Who’s A Best-Selling Author?
Can you read those “Best Seller” banners at the top of the book images? Those were put there by Amazon and Barnes & Noble, not me.
Pretty impressive, right?
I should rush right out and change all my book covers so they proclaim my status. Plaster it on my website, add it to my email signature line.
But let’s step back and be realistic.
A while back, I attended a conference workshop on becoming a best-selling author, thinking I might pick up a few tips. Nothing she said was anything different than advice I’d already heard dozens of times. When I walked out was when the presenter said that if you could be in the top 100 on an Amazon genre list, you could promote yourself as a best-selling author. Note: she said “Genre List,” not overall sales. Another route was to make the top 100 in a Genre list on Amazon’s “New Releases page.”
Yes, I got those banners from Barnes & Noble and Amazon. But how?
I was fortunate to garner a BookBub Featured Deal promotion slot. For which I paid a pretty penny, mind you. Getting the BookBub acceptance is as much luck as it is having a first-rate product. They hold their algorithm cards close to the vest, but I’m convinced a lot has to do with timing, how much of a price drop you’re willing to take, and maybe reviews, although they’ll be the first to point out that many of their deals have very few reviews. In this case, my submission was for a 3-book set. The set itself didn’t have many reviews, but the individual books did, and one had won a respected award. But, it could just as easily have been numbering all the submissions in any given genre and using a random number generator to pick.
So, for one day, my Blackthorne Inc. Novels, Volume 1 was featured in the BookBub newsletter. Sales skyrocketed, which is the usual case. Not a huge moneymaker, since I’d dropped the price to 99 cents, which lowers the royalty rate (except at Nook, which pays 70% regardless of price).
Because those skyrocketing sales brought the book to #1 in 3 sub-genres, they garnered me those Best Seller banners.
Do I consider myself a best-selling author? Did I write a best-seller? No. One day’s sales, stimulated by an ad, are not my criteria for touting myself as a best-selling author. Yet I’m fully aware that there are those out there who would milk those banners for everything they’re worth.
Realistically, when I see an author I’ve never heard of touting themselves as ‘best-selling’ authors, I’m going to look up their books on Amazon. When I see that they’re ranked in the hundreds of thousands—or, in some cases, millions, I have to wonder. Odds are, they’re looking at a fleeting moment of good sales/rankings based on an ad. And that they received that ranking for a relatively obscure genre, not overall sales.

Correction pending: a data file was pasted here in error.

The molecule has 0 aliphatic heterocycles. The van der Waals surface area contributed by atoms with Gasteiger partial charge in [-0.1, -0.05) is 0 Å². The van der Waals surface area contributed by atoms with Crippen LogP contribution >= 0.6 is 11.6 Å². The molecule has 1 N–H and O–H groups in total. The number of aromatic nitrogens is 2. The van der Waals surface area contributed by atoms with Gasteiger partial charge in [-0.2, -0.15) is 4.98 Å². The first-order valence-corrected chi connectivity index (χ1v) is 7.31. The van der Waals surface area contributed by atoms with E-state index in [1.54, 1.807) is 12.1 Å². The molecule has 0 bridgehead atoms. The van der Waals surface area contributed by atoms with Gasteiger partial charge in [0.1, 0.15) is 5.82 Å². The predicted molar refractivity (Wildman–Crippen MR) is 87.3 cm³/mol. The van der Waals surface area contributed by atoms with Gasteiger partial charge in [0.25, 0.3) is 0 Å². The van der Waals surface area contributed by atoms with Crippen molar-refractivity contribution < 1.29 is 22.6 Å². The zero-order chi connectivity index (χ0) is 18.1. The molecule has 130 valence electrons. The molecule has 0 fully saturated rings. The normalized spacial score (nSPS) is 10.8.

And popping back to that workshop where making the top 100 in “New Releases” was grounds for declaring oneself a best-selling author? I have a new release coming out this summer. I put it up for preorder and used BookBub for a pre-order ad. These are different from Featured Deals, and are dirt cheap in comparison. The flip side is they go only to your BookBub followers who agree to notification, so it’s a teeny-tiny pool relative to their regular newsletter. (At least it is for me, since I don’t have that many followers on BookBub.) On a positive note, when you’re a tiny fish in a big ocean, it doesn’t take very many sales to boost the new release in genre categories. Based on the workshop speaker, I’m a best-selling author because of that as well. I think my upcoming Trusting Uncertainty hit #50 in one sub genre, and hung on by its toenails in the 80s and 90s in two others.
Early on the day of the new release ad, I checked (because of course I did).
And look who else I’m sharing the stage with.
However, unlike Mr. Gilstrap, who has a much larger body of top-sellers, I can’t, with clear conscience, declare myself an author of best-selling books, or a best selling author. (I do, however use “award winning author” because I have won awards for my books.)
What’s your take, TKZers?
Now available for Preorder. Trusting Uncertainty, Book 10 in the Blackthorne, Inc. series.
You can’t go back and fix the past. Moving on means moving forward.